Crawling 'Skins face soaring Eagles

Carries for Portis seen as tactic Washington must use for success

Pro Football

December 12, 2004|By Edward Lee | Edward Lee,SUN STAFF

It's kind of like that Disney commercial. Now that the Washington Redskins have ended a three-game losing streak and shed the dubious label of being the only NFL team yet to break the 20-point ceiling, what are they going to do next?

"We're looking for some momentum," said running back Clinton Portis. "Streaks always start with No. 1. We hope to get No. 2, and we'll build off of that."

To do that, Portis and the Redskins (4-8) are going to have to scrape for offensive yardage against the NFC East-champion Philadelphia Eagles (11-1), who visit FedEx Field at 8:30 tonight on a four-game winning streak and coming off a 47-17 rout of the Green Bay Packers.

Gouging a New York Giants defense that was missing four season-opener starters and three more players because of injuries for 379 yards of total offense and 31 points a week ago is one thing.

Trying to be as successful against an Eagles defense that confined Brett Favre and the Packers' high-octane offense to less than 130 yards in each half of last week's victory is another matter.

"I've been looking at the film, and it's not pretty," said Washington coach Joe Gibbs. "I think they're rip-roaring right now, and we've got them coming to town. We're obviously going to have our hands full."

The Redskins likely will try to stick to last week's game plan against the Giants, which entails giving the ball to Portis early and often.

Portis, whose use was questioned after he carried just six times for 17 yards in a 16-7 loss to the Pittsburgh Steelers two weeks ago, gained 148 yards on 31 attempts against New York. Washington has won every game in which Portis has broken 100 yards - a coincidence not lost on cornerback Fred Smoot.

"Just keep giving Clinton the ball," Smoot said. "Good things happen when we do that."

The Eagles' defense will be without starting end Derrick Burgess (separated sternum), end Jerome McDougle (sprained knee) and backup linebacker Nate Wayne (aggravated hamstring injury).

Philadelphia has given up 75 rushing yards just once in its past four games, but the Redskins' giving Portis the ball will at least force Philadelphia to bring one or two safeties up to the line of scrimmage to stop him.

That could open passing lanes for Patrick Ramsey, who enjoyed his best game in three seasons as a Redskin last week, completing 19 of 22 passes for 173 yards, tying a career high with three touchdown passes and earning a 139.2 quarterback rating.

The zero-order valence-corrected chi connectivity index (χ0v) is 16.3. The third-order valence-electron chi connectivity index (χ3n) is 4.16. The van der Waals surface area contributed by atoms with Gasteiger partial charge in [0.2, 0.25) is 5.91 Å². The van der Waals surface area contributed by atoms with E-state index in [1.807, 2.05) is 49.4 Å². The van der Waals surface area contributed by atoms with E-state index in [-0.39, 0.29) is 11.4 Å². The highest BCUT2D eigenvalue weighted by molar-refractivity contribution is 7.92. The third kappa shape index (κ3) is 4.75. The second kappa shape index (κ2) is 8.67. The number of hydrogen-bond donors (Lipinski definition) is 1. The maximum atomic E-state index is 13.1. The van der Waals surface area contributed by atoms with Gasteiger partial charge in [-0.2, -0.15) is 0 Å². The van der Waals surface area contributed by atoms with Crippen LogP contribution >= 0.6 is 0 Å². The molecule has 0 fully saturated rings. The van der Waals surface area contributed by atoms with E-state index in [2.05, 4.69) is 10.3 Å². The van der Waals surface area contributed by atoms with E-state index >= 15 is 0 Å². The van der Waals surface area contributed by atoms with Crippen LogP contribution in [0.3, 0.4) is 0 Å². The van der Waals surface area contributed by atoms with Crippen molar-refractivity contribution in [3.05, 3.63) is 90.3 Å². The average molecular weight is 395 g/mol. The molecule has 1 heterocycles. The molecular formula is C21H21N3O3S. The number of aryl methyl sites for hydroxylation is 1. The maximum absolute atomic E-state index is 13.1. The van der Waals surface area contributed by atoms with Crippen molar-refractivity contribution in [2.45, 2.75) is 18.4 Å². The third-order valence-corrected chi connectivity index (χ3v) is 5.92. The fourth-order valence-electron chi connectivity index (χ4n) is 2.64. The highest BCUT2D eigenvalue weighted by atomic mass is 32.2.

Ramsey, whose arm strength was supposed to keep opposing secondaries honest, said he has found a comfort level in a Gibbs-coached system that stresses high-percentage, short passes over high-risk bombs.

"To me, it really means being able to make sound decisions," Ramsey said. "If it's second-and-five and you have kind of a cloudy look at a 15-yard pass or you have a good look at a 5-yard pass for the first down, you take that and wait until you have an opportunity later to throw it downfield."

Getting the big play against Philadelphia will be a considerable challenge because the Eagles didn't give up one play of 20 yards or more in their 28-6 win over Washington on Nov. 21.

But Philadelphia coach Andy Reid, whose team has already locked up a first-round bye in the NFC playoffs and is trying to clinch home-field advantage throughout the postseason, said taking the Redskins seriously won't be difficult.

"The immediate thing you look at is the great job that the Redskins did against the Giants," Reid said. "That definitely catches our players' attention. The offense is playing well, and their defense has been playing well all year. So right away, you know you're going to be in for a heck of a game."


WATCH WESTBROOK: Eagles wide receiver Terrell Owens is extremely dangerous, but running back Brian Westbrook is becoming one of quarterback Donovan McNabb's favorite targets, evidenced by Westbrook's three-touchdown show against the Green Bay Packers last week. The Eagles' second-leading receiver likely will draw attention from Redskins linebackers Marcus Washington and Lemar Marshall.

STAY DISCIPLINED: In the teams' Nov. 21 meeting, Washington committed a season-high 12 penalties, including five false starts and one delay-of-game call. The Redskins can't afford to move backward.

DROWN OUT THE HYPE: It's a night game before a national audience, but Washington, which has lost its past three prime-time games, can't get caught up in the theatrics. The Eagles are 15-1 under coach Andy Reid in prime-time games.


The Redskins will have a much tougher time trying to push around Philadelphia's defense, and no one would mistake McNabb for New York Giants rookie Eli Manning. The Eagles, who have swept the past two season series, should make it three straight. Eagles 34, Redskins 17.

The game

Matchup: Philadelphia Eagles (11-1) vs. Redskins (4-8)

Site: FedEx Field, Landover

When: Tonight, 8:30

TV/Radio: ESPN, Ch. 7/WNAV (1430 AM), WJFK (106.7 FM)

Line: Eagles by 9

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